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Recommend a Linux distribution for an old 2GB dual core 64bit machine - Page 3

post #21 of 78
ping JackCY _ You have made so many false and opinionated remarks about Linux now that I am beginning to doubt your sincerity at doing anything but reinforcing your choice to use Windows and vilify Linux. Stolen Unix? No nvidia drivers in 2007? Eclipse and Netbeans crashing? and much much more but the worst offense of all shows that either you don't know what you're talking about or you do and you choose to state obviously bad comparisons.

I'm talking about resource usage. Firstly, in 2017 you are actually concerned about RAM measured in MegaBytes? rolleyes.gif More importantly if you know anything about even just Windows, you must know that the way Windows reports RAM usage is not as complete and honest as the way Linux reports RAM usage and I'm not even talking about unreported :just in case" preloading .

In Windows you cannot go by what is reported with Taskmanager. You simply must use perfmon or Resource Monitor and THEN. you have to factor in the convoluted manner in which MS employs all virtual memory, even committed memory, and including page file which MS recommends at a minimum be 3 times the amount of RAM or 4GB whichever is larger. Since 16GB is common in 2017, that's 48 GigaBytes of page file. My entire OpSys isn't that big.

For a real world usage anecdote I have an ancient Sony Laptop with a PII 533 MHz CPU and 512MB ram that runs Slackware 13.37 with a KDE 3.5 GUI Desktop. Oh and BTW it has a 500 MB swap file. In truth it takes forever to boot but once it is up it is remarkably and usably fast, even today.. Incidentally while that version, 13.37 , came out in 2011, it was an upgrade from the previous install of version 12.0 which I installed in 2007 and BTW is still supported.and ran great but I suppose you think I'd have been better off with Windows Vista in 2007, eh?

Look... if you like and prefer Windows with all it's intrusive and deceptive mannerisms that's your choice and that's fine. However there is a reason Linux supports more platforms and owns the smartphone and supercomputer markets so it is a waste of your time to come into this "House of Linux" and defecate on the living room carpet. There is also a reason that Linux on the Desktop is a paltry few percent compared to Windows ~90 %. The majority of Desktop PC users don't want to know nuts and bolts. They don't need that level of control or security.. They want convenience and are willing to pay someone else to provide some semblance of that and that is a perfectly valid choice, for Users. Phones, Servers, SuperComputers and Admins prefer Linux. Deal with it.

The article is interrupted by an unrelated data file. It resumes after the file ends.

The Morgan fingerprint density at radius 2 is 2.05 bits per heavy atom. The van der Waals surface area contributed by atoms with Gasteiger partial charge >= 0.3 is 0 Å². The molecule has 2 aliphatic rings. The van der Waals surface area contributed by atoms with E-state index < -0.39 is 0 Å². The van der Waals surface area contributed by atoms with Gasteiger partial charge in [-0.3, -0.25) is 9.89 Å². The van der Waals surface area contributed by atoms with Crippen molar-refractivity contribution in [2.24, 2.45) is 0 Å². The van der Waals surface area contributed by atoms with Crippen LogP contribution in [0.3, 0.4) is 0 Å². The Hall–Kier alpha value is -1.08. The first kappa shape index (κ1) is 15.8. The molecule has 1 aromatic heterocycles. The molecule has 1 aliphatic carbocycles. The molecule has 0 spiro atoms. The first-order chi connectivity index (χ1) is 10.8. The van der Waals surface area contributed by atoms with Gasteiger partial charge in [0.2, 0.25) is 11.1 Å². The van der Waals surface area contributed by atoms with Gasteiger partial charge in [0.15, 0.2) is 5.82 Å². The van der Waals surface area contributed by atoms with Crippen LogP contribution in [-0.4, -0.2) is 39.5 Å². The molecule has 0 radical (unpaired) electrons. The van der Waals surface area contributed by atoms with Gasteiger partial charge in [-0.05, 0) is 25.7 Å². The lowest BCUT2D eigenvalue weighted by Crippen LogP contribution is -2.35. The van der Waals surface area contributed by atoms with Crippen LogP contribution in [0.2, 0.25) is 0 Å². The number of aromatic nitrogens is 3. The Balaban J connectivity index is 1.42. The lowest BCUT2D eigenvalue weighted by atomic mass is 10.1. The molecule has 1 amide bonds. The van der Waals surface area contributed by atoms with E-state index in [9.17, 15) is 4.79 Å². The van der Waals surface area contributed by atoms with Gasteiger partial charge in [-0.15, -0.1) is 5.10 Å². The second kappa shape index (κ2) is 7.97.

Edited by enorbet2 - 12/13/17 at 7:54pm
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post #22 of 78
Quote:
Originally Posted by JackCY View Post

If I do an HDD install will it stop using so much RAM? Can it do a classic HDD install as that is what will be done with any of the distros in the end, it's just easier to test them live.

I'm not sure, I've never run Puppy but one of the advantages to Puppy is the speed because everything is on the RAMDisk making it very fast. I'm sure someone here more familiar with Puppy can answer that for you.
post #23 of 78
Quote:
Originally Posted by JackCY View Post

...In 10 years, maybe, if games swap to Linux in a 50:50 way at least then the user base will move for sure as long as the Linux drivers get better, which has taken both NV and AMD decades and AMD is still not there and from seeing how NV does compared to AMD in benchmarks, they have a long way to go as well. If you know benches of new DX11/12/Vulkan games Win vs Linux on recent drivers and hardware share them I'm curious and have been asking for ages but all Linux sites just seem to test Linux drivers vs other Linux drivers and forget to compare vs Windows the #1 competitor when it comes to drivers...
I hope so and I hope it happens sooner than that. As Vulkan gets more mature, in a few years devs will have no excuse. It's too bad statistics seem unavailable regarding how many games don't work on Linux that include ported or run in Wine etc. I'd love to see comparative benches as well.
Quote:
Originally Posted by JackCY View Post